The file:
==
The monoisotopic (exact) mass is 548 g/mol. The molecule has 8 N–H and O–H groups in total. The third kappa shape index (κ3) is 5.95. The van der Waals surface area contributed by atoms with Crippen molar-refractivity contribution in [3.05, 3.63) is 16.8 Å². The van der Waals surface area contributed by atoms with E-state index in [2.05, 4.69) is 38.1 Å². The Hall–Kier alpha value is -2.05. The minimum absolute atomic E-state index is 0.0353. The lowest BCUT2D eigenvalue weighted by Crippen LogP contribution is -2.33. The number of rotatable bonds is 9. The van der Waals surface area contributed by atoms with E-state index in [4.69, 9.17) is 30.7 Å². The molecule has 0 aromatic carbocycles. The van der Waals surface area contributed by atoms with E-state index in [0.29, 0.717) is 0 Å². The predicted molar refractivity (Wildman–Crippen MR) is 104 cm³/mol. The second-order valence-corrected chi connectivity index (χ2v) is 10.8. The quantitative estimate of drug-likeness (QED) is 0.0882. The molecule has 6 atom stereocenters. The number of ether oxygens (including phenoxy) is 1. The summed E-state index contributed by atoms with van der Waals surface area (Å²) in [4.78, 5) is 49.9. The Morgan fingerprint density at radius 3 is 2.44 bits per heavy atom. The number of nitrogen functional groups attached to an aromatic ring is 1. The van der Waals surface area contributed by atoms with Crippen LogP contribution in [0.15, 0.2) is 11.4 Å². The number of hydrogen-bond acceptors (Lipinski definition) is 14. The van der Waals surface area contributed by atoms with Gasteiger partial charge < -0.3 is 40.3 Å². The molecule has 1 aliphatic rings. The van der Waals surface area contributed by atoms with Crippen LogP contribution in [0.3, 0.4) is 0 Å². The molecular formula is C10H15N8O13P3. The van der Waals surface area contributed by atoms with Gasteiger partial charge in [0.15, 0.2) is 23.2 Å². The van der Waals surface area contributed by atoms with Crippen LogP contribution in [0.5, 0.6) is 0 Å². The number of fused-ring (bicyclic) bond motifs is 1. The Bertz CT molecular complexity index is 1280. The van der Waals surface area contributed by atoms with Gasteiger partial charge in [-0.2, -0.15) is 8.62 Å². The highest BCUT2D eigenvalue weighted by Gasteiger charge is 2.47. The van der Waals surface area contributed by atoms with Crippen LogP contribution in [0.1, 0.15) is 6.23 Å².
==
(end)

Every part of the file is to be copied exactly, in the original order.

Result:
The monoisotopic (exact) mass is 548 g/mol. The molecule has 8 N–H and O–H groups in total. The third kappa shape index (κ3) is 5.95. The van der Waals surface area contributed by atoms with Crippen molar-refractivity contribution in [3.05, 3.63) is 16.8 Å². The van der Waals surface area contributed by atoms with E-state index in [2.05, 4.69) is 38.1 Å². The Hall–Kier alpha value is -2.05. The minimum absolute atomic E-state index is 0.0353. The lowest BCUT2D eigenvalue weighted by Crippen LogP contribution is -2.33. The number of rotatable bonds is 9. The van der Waals surface area contributed by atoms with E-state index in [4.69, 9.17) is 30.7 Å². The molecule has 0 aromatic carbocycles. The van der Waals surface area contributed by atoms with E-state index in [0.29, 0.717) is 0 Å². The predicted molar refractivity (Wildman–Crippen MR) is 104 cm³/mol. The second-order valence-corrected chi connectivity index (χ2v) is 10.8. The quantitative estimate of drug-likeness (QED) is 0.0882. The molecule has 6 atom stereocenters. The number of ether oxygens (including phenoxy) is 1. The summed E-state index contributed by atoms with van der Waals surface area (Å²) in [4.78, 5) is 49.9. The Morgan fingerprint density at radius 3 is 2.44 bits per heavy atom. The number of nitrogen functional groups attached to an aromatic ring is 1. The van der Waals surface area contributed by atoms with Crippen LogP contribution in [0.15, 0.2) is 11.4 Å². The number of hydrogen-bond acceptors (Lipinski definition) is 14. The van der Waals surface area contributed by atoms with Gasteiger partial charge < -0.3 is 40.3 Å². The molecule has 1 aliphatic rings. The van der Waals surface area contributed by atoms with Crippen LogP contribution in [0.3, 0.4) is 0 Å². The molecular formula is C10H15N8O13P3. The van der Waals surface area contributed by atoms with Gasteiger partial charge in [0.15, 0.2) is 23.2 Å². The van der Waals surface area contributed by atoms with Crippen LogP contribution in [0.5, 0.6) is 0 Å². The number of fused-ring (bicyclic) bond motifs is 1. The Bertz CT molecular complexity index is 1280. The van der Waals surface area contributed by atoms with Gasteiger partial charge in [-0.2, -0.15) is 8.62 Å². The highest BCUT2D eigenvalue weighted by Gasteiger charge is 2.47. The van der Waals surface area contributed by atoms with Crippen LogP contribution in [0.1, 0.15) is 6.23 Å².